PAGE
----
Therefore, in the many error sentences where Koreans use ‘challenge’ to mean ‘try hard for something’, they should instead use such appropriate, intransitive verbs as ‘strive’ or ‘struggle’. So, in the situation described in error sentence #1, we could say: “Malcom Cooper will strive for the gold medal in the ’88 Olympics.” But in cases where two or more people are striving for the same goal, i.e., where there is a rivalry, the most appropriate intransitive verb would be ‘compete’ or ‘vie’:
1) ok- los Angeles Olympic champion Malcom Cooper, of Britain, and silver medalist Daniel Nipkow, of Switzerland, will also compete [vie] for the title in the 1988 Olympics in Seoul.
As you can see, the proper use of ‘challenge’ is markedly different, both in meaning and in grammar, from the common Korean-English use. Here’s a sentence illustrating another English word which is very frequently misused by Koreans:
2) xxx- …the organization has to do more to help women artists indulge in their work in spite of all the obstacles that may stand in their way. –xxx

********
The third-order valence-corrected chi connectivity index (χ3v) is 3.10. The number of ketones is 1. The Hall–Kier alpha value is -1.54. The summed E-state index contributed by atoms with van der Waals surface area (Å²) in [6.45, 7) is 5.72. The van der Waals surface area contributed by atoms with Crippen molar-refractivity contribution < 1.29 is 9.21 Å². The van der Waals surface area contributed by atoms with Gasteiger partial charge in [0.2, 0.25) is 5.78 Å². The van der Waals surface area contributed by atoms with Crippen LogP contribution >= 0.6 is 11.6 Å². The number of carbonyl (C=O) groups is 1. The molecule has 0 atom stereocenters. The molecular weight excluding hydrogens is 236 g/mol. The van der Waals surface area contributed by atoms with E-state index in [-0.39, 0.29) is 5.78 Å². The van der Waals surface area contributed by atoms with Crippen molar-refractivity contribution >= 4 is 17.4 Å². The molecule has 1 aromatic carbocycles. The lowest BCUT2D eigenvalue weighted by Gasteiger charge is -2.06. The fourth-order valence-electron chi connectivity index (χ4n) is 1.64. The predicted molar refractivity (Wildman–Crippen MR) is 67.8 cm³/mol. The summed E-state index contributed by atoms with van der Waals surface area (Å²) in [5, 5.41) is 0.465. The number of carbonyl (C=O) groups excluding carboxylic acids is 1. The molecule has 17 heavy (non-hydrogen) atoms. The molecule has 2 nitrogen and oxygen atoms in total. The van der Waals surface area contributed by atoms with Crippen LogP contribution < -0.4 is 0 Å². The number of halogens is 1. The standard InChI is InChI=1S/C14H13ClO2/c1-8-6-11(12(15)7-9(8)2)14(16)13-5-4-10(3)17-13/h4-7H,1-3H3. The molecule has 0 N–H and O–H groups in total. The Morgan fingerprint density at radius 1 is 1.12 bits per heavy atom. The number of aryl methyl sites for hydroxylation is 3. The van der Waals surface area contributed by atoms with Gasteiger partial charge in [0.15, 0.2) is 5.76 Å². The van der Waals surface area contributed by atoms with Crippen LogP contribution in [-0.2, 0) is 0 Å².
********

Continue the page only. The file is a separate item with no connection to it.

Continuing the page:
The problematic word here is ‘indulge’. Koreans typically use this word to mean something like what the English language expresses as ‘to be absorbed in’ something. I suspect they may be attempting to translate the Korean word, ‘ppajodulda’. But this is very far indeed from the meaning of ‘indulge’. To quote from The American Heritage Dictionary of the English Language: “INDULGE: to yield to the desires and whims (of oneself or another), especially to an excessive degree.” In other words, when we say that someone ‘indulges’ in something, we are suggesting that some lack of restraint or lack of discipline on their part has led them to partake of or participate in something rather unproductive or perhaps wasteful. The strong implication is a lack of self-control or restraint; it is certainly not a very positive connotation. Generally, we speak of ‘indulging’ in cases where we do not fully approve of an activity, or where we acknowledge that it would have been better to have avoided it or at least done it in a more restrained way: “You ought to put more energy into your work instead of indulging in idle gossip all day.” Again, what Korean-English seems to have in mind by its use of ‘indulge in’ is probably more like what English expresses as to ‘be absorbed in’ something.